In contrast to the exterior façade’s great variety, the inner courtyard makes a harmonious and uniform impression. The sheer size of the space is more like that of a public square than of a palace courtyard. The open arcades around the stairways located in the east and west wings (enclosed during the 1750s), together with the proposed equestrian statue of King Karl XI at the courtyard’s centre, are good indications that Tessin himself actually regarded the space more as a public square than a palace courtyard.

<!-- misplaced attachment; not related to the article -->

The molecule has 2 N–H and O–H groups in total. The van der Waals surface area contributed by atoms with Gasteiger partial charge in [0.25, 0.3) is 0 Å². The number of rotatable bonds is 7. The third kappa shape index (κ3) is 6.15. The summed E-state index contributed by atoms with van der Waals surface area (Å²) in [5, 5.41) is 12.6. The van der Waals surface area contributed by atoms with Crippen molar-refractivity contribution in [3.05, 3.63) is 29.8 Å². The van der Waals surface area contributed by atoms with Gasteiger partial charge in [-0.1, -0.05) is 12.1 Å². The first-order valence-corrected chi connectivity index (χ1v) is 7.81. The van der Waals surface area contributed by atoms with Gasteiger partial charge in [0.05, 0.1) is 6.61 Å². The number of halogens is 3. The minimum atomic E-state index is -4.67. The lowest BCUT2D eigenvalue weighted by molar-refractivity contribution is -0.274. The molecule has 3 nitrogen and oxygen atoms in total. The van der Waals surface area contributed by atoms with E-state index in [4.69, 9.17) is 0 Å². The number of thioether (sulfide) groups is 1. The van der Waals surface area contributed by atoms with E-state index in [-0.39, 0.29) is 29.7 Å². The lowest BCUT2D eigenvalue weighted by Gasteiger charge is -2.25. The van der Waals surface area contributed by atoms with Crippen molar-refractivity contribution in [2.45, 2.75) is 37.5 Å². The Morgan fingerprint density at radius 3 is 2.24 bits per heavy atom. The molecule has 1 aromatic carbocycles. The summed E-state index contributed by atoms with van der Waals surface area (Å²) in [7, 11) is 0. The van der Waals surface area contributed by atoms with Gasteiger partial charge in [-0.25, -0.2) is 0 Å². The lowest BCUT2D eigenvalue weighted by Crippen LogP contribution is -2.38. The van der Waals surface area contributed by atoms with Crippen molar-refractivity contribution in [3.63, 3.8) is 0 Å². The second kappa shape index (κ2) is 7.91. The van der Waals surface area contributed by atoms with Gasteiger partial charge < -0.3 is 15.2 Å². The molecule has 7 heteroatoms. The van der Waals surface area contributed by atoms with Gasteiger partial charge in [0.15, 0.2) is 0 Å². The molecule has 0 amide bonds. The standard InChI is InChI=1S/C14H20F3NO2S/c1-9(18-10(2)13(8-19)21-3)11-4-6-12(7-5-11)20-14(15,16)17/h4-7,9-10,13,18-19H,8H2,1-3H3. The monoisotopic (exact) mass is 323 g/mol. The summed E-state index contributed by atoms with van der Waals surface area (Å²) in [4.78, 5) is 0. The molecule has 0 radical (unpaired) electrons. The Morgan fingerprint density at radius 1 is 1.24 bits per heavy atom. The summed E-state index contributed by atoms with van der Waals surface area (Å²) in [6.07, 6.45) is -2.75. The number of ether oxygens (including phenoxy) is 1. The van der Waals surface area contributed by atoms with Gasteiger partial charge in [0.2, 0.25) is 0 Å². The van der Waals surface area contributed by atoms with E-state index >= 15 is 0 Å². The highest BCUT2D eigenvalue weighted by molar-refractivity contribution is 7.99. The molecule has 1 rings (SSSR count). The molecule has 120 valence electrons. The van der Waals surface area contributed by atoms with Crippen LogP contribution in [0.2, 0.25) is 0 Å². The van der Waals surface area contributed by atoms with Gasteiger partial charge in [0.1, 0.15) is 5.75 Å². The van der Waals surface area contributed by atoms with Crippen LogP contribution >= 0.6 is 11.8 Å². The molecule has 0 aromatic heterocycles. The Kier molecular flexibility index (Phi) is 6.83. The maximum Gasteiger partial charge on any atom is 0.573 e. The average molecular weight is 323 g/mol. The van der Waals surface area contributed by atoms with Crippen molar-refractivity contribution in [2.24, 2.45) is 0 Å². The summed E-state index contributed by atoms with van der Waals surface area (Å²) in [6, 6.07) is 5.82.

Tessin’s goal to create a palace that met a high international standard imposed heavy demands on his crew. The available pool of Swedish workers was inadequate to carry out Tessin’s plan, so – with the help of Sweden’s envoy in Paris, Daniel Cronström – the architect enlisted artisans and craftsmen from France, where they had proven their skills during service to King Louis XIV. Their arrival in Stockholm throughout the 1690s brought a new artistic coterie to the palace construction project. Among them was the sculptor Bernard Fouquet, who was entrusted with all the bronze statuary, such as the two lions on the Lion Ramp (Lejonbacken), four large groups depicting the feats of Hercules to be placed at the south entrance, and the royal equestrian statue that Tessin had planned for the inner courtyard. The lions were completed in 1704, but the other sculptures never progressed past the model stage. Indeed, only a few of the bronzes that the architect had planned were ever completed. During times of war, most of Sweden’s bronze ended up at the cannon foundry.